Brilliant Debut Albums #55

The Finn Brothers – Finn (1995)

After the brilliant success of both Split Enz and Crowded House (where Tim joined brother Neil for the album Woodface) and Neil had sort of disbanded the group, they got together for an album, simply entitled Finn.   This was a very lo-fi album, after the pretty full-on treatment of both Enz and House records; it almost feels as if they just walked in the studio, sat down and played a bunch of songs.  Eclectic as usual, but full of great melodies and words the songs just drift in and out of your consciousness.  I last saw Crowded House at the Fleadh around this time and Neil introduced a song, can’t remember which but a rocker, playing it gently on acoustic guitar – and saying that maybe they should have left the song like that.  Which is exactly how these songs feel, and I really like them.  Just lately Neil has released an album of practically first takes of new songs too.  Sometimes the demos sound as good, in a different way as the finished articles.  Anyway, it seems that whatever and whenever these two get together some magic occurs.  So far they have only released two albums together but of course, you never can say never.  Best songs on this debut ‘Bullets In My Hairdo’, ‘Suffer Never’ and ‘Angels Heap’.  


Brilliant Debut Albums #54

Everything But The Girl – Eden (1984)

Part of that lovely revival of real songs and musicality that arrived that occurred in the early Eighties, and hailing from Hull the duo; Tracey Thorn and Ben Watt got together and took their unusual name from a shop’s slogan.  This album is quite jazzy really but still their signature sound comes through, with Tracey’s haunting and beautiful vocals dominating.   It was an almost instant mini-success reaching 14 in the UK charts – but it has gone on to sell over half a million.  The great thing about this band is they appear to just create sumptuous and warm melodies without really trying; they have always seemed to be not really trying too hard.  Both Tracey and Ben write the songs and on later albums shared more of the vocals.  Best songs on this debut are  ‘Eash and Everyone’, ‘Another Bridge’ and ‘I Must Confess’.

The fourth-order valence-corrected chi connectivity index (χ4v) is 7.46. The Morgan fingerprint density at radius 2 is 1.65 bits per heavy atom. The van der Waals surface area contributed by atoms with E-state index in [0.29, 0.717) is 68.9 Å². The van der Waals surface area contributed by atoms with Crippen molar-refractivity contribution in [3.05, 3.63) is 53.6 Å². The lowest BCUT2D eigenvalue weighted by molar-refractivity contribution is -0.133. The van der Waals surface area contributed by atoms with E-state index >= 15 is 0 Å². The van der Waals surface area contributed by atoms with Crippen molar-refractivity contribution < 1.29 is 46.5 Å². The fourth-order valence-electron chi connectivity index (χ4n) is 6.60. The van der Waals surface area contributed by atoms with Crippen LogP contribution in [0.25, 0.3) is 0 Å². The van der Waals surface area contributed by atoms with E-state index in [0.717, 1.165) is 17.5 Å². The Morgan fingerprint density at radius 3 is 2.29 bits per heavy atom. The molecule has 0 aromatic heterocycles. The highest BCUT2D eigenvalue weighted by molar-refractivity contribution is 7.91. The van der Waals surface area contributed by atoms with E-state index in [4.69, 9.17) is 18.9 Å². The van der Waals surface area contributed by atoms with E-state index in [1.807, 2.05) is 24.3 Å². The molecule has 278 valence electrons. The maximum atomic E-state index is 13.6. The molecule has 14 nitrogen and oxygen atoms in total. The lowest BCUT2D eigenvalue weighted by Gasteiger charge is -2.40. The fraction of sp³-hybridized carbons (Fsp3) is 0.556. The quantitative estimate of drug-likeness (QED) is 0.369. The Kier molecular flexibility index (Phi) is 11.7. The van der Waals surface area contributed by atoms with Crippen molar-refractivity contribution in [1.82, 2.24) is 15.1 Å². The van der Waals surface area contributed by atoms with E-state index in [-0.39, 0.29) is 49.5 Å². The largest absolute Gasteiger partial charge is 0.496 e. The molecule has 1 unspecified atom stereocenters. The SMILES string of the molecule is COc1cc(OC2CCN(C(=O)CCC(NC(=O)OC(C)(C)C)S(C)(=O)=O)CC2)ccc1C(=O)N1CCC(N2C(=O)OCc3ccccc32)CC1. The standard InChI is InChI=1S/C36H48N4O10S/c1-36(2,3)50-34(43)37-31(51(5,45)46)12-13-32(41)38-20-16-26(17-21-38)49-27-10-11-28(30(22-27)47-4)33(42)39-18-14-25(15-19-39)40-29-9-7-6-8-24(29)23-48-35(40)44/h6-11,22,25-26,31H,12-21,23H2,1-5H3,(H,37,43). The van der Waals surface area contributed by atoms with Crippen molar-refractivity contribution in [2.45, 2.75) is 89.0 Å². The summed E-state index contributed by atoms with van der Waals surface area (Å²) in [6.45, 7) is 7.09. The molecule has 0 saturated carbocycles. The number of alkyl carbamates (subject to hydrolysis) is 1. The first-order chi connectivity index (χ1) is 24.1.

Brilliant Debut Albums #53

Marianne Faithfull – Broken English (1979)

Not an actual debut, but a re-invention.  Marianne had had a small ‘pop’ career in the late 60’s (famous as Mick jagger’s girlfriend) but then a mix of heavy drugs and poor management and by the mid-Seventies she was washed up and actually homeless, her possessions in a few carrier bags sleeping on friends floors.  But, with what might have been one last throw of the dice, she recorded this brilliant album.  Uncompromising in it’s language and viciousness, she rips through eight songs fusing rock, punk and new wave – with a fabulous band and her wonderful raspy and emotive voice.  It was an instant Masterpiece, famous as a comeback but also for the language and attitude of a sexually mature woman who is sure of herself and not afraid to attack past lovers (though none are mentioned).  She followed this with a superb career including classical opera and gentler albums and a few rockers as well.  I have seen her live a couple of times where she smokes and drinks through the show to calm her nerves.  Best tracks on this are the title track and ‘Why D’you Do It’ and the wonderful ‘Ballad of Lucy Jordan’, which she did not write but which seems to encapsulate my idea of Marianne.  A great singer, interpreter and character.

Broken English

Brilliant Debut Albums #52

Melissa Etheridge – Melissa Etheridge (1988)

This was another love affair resulting from a random CD single purchase, having never heard, or heard of, the woman in question.  But, as sometimes, not that often, it was love at first hearing.  What a voice, and what a collection of songs.  She was 27 when she made this, her first album, and had built up an arsenal of great songs already.  Her voice is a bit raspy, reminiscent of Rod Stewart = and the songs are defiant and sometimes angry – but all are brilliant.  This is the sort of album that you just want to put on replay again and again.  I later learned that she was a militant feminist, which maybe explains some of the anger and emotion – no bad thing sometimes.  Best songs on this debut are opener ‘Similar Features’, ‘Chrome Plated Heart’ and ‘The Late September Dogs’.  As a devotee of girl singer songwriters this was a great discovery – definitely worth a listen…

Melissa Etheridge

Brilliant Debut Albums #51

ENZSO – Enszo (1996)

Some twenty years after the fabulous Split Enz broke up; Neil to create Crowsed House; brother Tim Finn already pursuing a solo career – and the rest of the group – well, they sort of retired – Eddie Rayner, founder member of the band decided to arrange some of Split Enz songs for Orchestra.  Calling on a few friends and a variety of singers including Neil and Tim, he released this album (Enz Symphony Orchestra – or ENZSO).   And how pleasant it is, like meeting old friends again after two decades or more – changed a bit, quieter, gentler – but still recognisable.  As a great fan of the original group and Neil and Tim. This was such a nice reprieve.  It just goes to show that great songs, which they were, sound great – whatever the interpretation.  Obviously this is really for the old fans, but it is surprisingly upbeat and the songs have aged really well.  Eddie repeated the exercise three years later with slightly less success – but good on him for trying something different.